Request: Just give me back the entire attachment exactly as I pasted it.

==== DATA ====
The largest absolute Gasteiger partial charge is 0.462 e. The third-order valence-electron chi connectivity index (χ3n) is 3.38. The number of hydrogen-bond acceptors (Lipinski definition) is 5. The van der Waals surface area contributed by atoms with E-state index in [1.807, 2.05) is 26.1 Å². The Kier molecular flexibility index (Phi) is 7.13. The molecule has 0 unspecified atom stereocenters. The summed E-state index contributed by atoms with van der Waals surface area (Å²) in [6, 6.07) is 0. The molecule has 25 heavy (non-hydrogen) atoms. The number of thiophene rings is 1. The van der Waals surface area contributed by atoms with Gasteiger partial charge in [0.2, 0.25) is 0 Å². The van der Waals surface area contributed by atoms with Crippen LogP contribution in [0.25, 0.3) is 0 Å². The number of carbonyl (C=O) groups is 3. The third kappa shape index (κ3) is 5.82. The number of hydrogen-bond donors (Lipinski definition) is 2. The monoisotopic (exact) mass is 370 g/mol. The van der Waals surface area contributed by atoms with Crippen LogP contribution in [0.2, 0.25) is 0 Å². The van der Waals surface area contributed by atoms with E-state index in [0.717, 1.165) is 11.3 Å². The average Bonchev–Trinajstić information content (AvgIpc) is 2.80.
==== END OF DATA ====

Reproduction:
The largest absolute Gasteiger partial charge is 0.462 e. The third-order valence-electron chi connectivity index (χ3n) is 3.38. The number of hydrogen-bond acceptors (Lipinski definition) is 5. The van der Waals surface area contributed by atoms with E-state index in [1.807, 2.05) is 26.1 Å². The Kier molecular flexibility index (Phi) is 7.13. The molecule has 0 unspecified atom stereocenters. The summed E-state index contributed by atoms with van der Waals surface area (Å²) in [6, 6.07) is 0. The molecule has 25 heavy (non-hydrogen) atoms. The number of thiophene rings is 1. The van der Waals surface area contributed by atoms with Gasteiger partial charge in [0.2, 0.25) is 0 Å². The van der Waals surface area contributed by atoms with Crippen LogP contribution in [0.25, 0.3) is 0 Å². The number of carbonyl (C=O) groups is 3. The third kappa shape index (κ3) is 5.82. The number of hydrogen-bond donors (Lipinski definition) is 2. The monoisotopic (exact) mass is 370 g/mol. The van der Waals surface area contributed by atoms with Crippen LogP contribution in [0.2, 0.25) is 0 Å². The van der Waals surface area contributed by atoms with E-state index in [0.717, 1.165) is 11.3 Å². The average Bonchev–Trinajstić information content (AvgIpc) is 2.80.